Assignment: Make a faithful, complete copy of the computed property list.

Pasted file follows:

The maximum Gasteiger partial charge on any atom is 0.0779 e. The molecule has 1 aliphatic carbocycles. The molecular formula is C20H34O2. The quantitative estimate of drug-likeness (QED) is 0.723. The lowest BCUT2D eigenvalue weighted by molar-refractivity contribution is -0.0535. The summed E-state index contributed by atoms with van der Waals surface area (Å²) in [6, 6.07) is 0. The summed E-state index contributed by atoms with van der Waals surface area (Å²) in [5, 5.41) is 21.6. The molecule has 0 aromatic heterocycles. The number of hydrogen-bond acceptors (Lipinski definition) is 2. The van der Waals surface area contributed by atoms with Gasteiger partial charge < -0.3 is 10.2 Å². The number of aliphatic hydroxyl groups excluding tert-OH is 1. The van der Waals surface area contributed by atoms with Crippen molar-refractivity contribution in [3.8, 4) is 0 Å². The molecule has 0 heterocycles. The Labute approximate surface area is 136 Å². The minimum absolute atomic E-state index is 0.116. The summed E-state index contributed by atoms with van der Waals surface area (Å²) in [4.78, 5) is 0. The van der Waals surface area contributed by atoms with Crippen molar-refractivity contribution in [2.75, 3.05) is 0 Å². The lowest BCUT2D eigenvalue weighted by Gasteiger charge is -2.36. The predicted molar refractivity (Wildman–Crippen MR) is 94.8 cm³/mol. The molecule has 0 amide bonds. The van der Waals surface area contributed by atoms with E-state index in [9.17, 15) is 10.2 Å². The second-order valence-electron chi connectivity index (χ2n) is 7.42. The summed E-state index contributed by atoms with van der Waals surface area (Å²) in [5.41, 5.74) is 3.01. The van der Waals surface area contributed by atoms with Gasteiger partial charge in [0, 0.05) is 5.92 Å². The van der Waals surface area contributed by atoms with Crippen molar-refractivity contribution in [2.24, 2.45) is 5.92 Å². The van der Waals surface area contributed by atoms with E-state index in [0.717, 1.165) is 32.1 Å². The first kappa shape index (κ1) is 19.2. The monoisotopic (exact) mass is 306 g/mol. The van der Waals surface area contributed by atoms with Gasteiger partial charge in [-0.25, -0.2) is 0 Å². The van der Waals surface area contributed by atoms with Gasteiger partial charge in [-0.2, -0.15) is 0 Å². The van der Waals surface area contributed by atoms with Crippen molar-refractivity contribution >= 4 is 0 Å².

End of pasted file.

The maximum Gasteiger partial charge on any atom is 0.0779 e. The molecule has 1 aliphatic carbocycles. The molecular formula is C20H34O2. The quantitative estimate of drug-likeness (QED) is 0.723. The lowest BCUT2D eigenvalue weighted by molar-refractivity contribution is -0.0535. The summed E-state index contributed by atoms with van der Waals surface area (Å²) in [6, 6.07) is 0. The summed E-state index contributed by atoms with van der Waals surface area (Å²) in [5, 5.41) is 21.6. The molecule has 0 aromatic heterocycles. The number of hydrogen-bond acceptors (Lipinski definition) is 2. The van der Waals surface area contributed by atoms with Gasteiger partial charge < -0.3 is 10.2 Å². The number of aliphatic hydroxyl groups excluding tert-OH is 1. The van der Waals surface area contributed by atoms with Crippen molar-refractivity contribution in [3.8, 4) is 0 Å². The molecule has 0 heterocycles. The Labute approximate surface area is 136 Å². The minimum absolute atomic E-state index is 0.116. The summed E-state index contributed by atoms with van der Waals surface area (Å²) in [4.78, 5) is 0. The van der Waals surface area contributed by atoms with Crippen molar-refractivity contribution in [2.75, 3.05) is 0 Å². The lowest BCUT2D eigenvalue weighted by Gasteiger charge is -2.36. The predicted molar refractivity (Wildman–Crippen MR) is 94.8 cm³/mol. The molecule has 0 amide bonds. The van der Waals surface area contributed by atoms with E-state index in [9.17, 15) is 10.2 Å². The second-order valence-electron chi connectivity index (χ2n) is 7.42. The summed E-state index contributed by atoms with van der Waals surface area (Å²) in [5.41, 5.74) is 3.01. The van der Waals surface area contributed by atoms with Gasteiger partial charge in [0, 0.05) is 5.92 Å². The van der Waals surface area contributed by atoms with Crippen molar-refractivity contribution in [2.24, 2.45) is 5.92 Å². The van der Waals surface area contributed by atoms with E-state index in [0.717, 1.165) is 32.1 Å². The first kappa shape index (κ1) is 19.2. The monoisotopic (exact) mass is 306 g/mol. The van der Waals surface area contributed by atoms with Gasteiger partial charge in [-0.25, -0.2) is 0 Å². The van der Waals surface area contributed by atoms with Gasteiger partial charge in [-0.2, -0.15) is 0 Å². The van der Waals surface area contributed by atoms with Crippen molar-refractivity contribution >= 4 is 0 Å².